Market Volatility's Come Back
US stock market uncertainty spiked last month after being mostly dormant for almost a year. At the open of February, large bellwether stocks were sent into negative territory on the year and spent much of last month swooning between gains and losses. The market became more yield-centric as improved economic data was reported around the world. That yield-focus is forcing investors to reevaluate their value estimates of stocks and bonds.
Stock and bond prices fell further as US Treasury yields rose and rising inflation fears spread across markets. Speculation of 3% annual inflation became a new market consensus. That consensus is important, because that is the level that general price inflation is believed to start impacting wage inflation, which could force the Federal Reserve (Fed) to become more aggressive. The market still expects the Fed to raise key interest-rates three times this year. However, if inflation data exceeds expectations, four rate hikes could be on the table. Stock and bond prices are a bit more uneasy with four increases.
US stock and bond market volatility was further impacted by a temporary government shutdown and fears of a weak auction as the US Treasury rushed to roll-over short-term bills and notes. Fortunately, the US Government was reopened, US Congress was able to pass a short-term spending bill, and enough demand for US debt remained present. US stocks and bonds were able to escape these distractions.
By mid-month, the US stock market had recovered some of its losses and received a bit of relief from a slowing December report on job openings and labor turnover (JOLTS). The JOLTS report allowed markets to cast away some inflation worries. Still, the jobs market is healthy. US employee job quits are above average, which indicates employees are confident enough to switch jobs; and, weekly jobless claims remain below their four-week moving average.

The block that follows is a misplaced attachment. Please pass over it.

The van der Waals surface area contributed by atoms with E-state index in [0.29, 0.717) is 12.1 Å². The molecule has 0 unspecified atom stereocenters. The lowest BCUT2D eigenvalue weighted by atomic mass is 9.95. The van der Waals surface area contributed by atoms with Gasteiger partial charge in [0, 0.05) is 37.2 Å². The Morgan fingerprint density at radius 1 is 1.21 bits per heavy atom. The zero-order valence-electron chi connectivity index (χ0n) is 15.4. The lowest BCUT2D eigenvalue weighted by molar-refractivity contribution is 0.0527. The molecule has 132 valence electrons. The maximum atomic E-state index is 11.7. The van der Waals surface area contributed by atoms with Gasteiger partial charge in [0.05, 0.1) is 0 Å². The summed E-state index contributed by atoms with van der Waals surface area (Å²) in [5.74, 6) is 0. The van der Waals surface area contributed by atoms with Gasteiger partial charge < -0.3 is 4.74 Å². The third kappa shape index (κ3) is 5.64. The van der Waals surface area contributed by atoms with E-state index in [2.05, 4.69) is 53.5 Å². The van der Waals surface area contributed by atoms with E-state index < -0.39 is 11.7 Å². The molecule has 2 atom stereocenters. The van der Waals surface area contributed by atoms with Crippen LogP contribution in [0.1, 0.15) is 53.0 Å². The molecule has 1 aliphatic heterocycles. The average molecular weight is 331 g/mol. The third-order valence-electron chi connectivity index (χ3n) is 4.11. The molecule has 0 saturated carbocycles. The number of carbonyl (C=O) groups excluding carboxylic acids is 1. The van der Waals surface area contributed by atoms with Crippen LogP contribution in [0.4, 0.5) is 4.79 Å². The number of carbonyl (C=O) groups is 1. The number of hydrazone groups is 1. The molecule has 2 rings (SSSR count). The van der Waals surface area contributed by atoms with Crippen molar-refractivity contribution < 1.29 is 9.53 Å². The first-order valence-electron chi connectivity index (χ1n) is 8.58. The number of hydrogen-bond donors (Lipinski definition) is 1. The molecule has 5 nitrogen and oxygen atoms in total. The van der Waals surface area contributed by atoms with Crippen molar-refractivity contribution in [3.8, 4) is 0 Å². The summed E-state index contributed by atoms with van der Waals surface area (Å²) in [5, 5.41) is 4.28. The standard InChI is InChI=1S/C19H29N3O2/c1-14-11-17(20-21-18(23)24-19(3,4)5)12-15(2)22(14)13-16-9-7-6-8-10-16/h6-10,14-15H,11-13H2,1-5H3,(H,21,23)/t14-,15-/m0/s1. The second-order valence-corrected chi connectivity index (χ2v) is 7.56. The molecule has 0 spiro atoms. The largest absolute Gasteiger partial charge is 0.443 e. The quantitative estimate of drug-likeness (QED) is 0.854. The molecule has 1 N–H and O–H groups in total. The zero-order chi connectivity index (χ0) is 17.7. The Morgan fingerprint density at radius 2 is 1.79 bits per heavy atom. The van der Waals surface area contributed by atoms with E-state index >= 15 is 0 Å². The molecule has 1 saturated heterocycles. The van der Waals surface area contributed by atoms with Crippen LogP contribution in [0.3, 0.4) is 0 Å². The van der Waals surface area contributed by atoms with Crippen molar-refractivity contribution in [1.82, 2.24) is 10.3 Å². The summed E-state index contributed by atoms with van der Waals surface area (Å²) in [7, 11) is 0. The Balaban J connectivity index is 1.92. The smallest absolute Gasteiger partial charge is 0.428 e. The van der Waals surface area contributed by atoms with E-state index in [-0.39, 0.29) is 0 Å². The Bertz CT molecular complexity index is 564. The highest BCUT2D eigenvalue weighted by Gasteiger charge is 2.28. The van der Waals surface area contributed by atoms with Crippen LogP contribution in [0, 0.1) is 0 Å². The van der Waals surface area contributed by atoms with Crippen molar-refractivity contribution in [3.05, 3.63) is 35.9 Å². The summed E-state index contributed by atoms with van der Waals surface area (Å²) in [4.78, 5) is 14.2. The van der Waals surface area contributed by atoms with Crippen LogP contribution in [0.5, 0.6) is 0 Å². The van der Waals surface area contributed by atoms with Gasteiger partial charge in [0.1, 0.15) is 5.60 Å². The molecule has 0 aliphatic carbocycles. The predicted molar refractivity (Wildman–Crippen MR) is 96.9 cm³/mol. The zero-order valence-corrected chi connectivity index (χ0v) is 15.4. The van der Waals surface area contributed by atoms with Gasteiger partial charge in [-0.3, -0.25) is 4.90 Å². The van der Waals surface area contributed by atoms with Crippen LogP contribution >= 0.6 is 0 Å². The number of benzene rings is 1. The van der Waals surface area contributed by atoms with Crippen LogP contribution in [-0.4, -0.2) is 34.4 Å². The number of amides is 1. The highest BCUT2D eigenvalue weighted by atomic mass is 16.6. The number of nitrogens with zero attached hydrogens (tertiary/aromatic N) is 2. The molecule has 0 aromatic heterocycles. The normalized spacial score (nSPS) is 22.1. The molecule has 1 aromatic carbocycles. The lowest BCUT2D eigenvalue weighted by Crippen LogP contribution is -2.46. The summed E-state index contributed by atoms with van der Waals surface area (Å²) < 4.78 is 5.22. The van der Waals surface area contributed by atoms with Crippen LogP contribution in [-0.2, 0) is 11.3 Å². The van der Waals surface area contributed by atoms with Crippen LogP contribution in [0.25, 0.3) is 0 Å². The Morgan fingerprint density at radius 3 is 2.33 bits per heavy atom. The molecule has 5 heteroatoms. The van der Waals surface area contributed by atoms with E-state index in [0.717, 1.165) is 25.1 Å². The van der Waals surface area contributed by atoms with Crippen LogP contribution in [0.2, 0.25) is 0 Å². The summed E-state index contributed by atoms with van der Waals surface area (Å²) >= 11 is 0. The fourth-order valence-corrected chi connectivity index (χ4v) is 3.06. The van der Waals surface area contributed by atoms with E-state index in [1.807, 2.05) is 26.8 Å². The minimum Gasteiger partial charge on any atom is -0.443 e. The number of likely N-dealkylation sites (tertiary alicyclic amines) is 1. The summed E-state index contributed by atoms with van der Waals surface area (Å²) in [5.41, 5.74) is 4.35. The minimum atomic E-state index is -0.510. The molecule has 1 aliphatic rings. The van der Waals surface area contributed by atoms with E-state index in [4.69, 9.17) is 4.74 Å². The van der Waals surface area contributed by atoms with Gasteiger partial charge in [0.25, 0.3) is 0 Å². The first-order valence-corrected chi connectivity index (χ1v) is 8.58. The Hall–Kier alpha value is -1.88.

"US stock and bond market volatility was further impacted by a temporary government shutdown and fears of a weak auction as the US Treasury rushed to roll-over short-term bills and notes."
The most anticipated data of the month, however, were the inflation indexes. Specifically, the consumer price index (CPI) and the producer price index (PPI) both rose in January. The PPI came in above expectations. US stocks and bonds barely budged on the news release.
Although stocks and bonds experienced significant volatility, the US dollar was one of the most beaten up assets this year. By mid-February, the US dollar had annual losses of 3.4% against other major trading currencies. This has some analysts perplexed, because US Treasury yields appear far more favorable relative to government yields of other developed countries. Further, the Fed affirms interest-rate hikes while other global banking policy such as Europe and Japan diverge even further from the Fed’s policy. So, analysts are now blaming increased government spending and the large corporate tax cuts as reasons for the faltering US dollar. In actuality, a weaker US dollar could help to strengthen US annual output (GDP). Recent trade data shows US imports are rising at a faster rate versus US exports. The trade-gap is a drag on GDP. Still, a second estimate of fourth-quarter GDP revealed a solid reading of 2.5% annually, which was fueled by strong consumer and business demand.
Normally, a weak US dollar improves returns for US investors that own unhedged international investments, but the weak global stock market hasn’t provided any support. For instance, European stock markets are down in the high-single digits this year. Asian and Pacific stock markets are mixed. Some of the best performing global stock markets are found in Southeast Asia and in Hong-Kong. Global markets had a turbulent ride in February. If investors can be encouraged by anything, it is that global stock markets handled the market sell-off well. No major bank or counterparty problems were uncovered.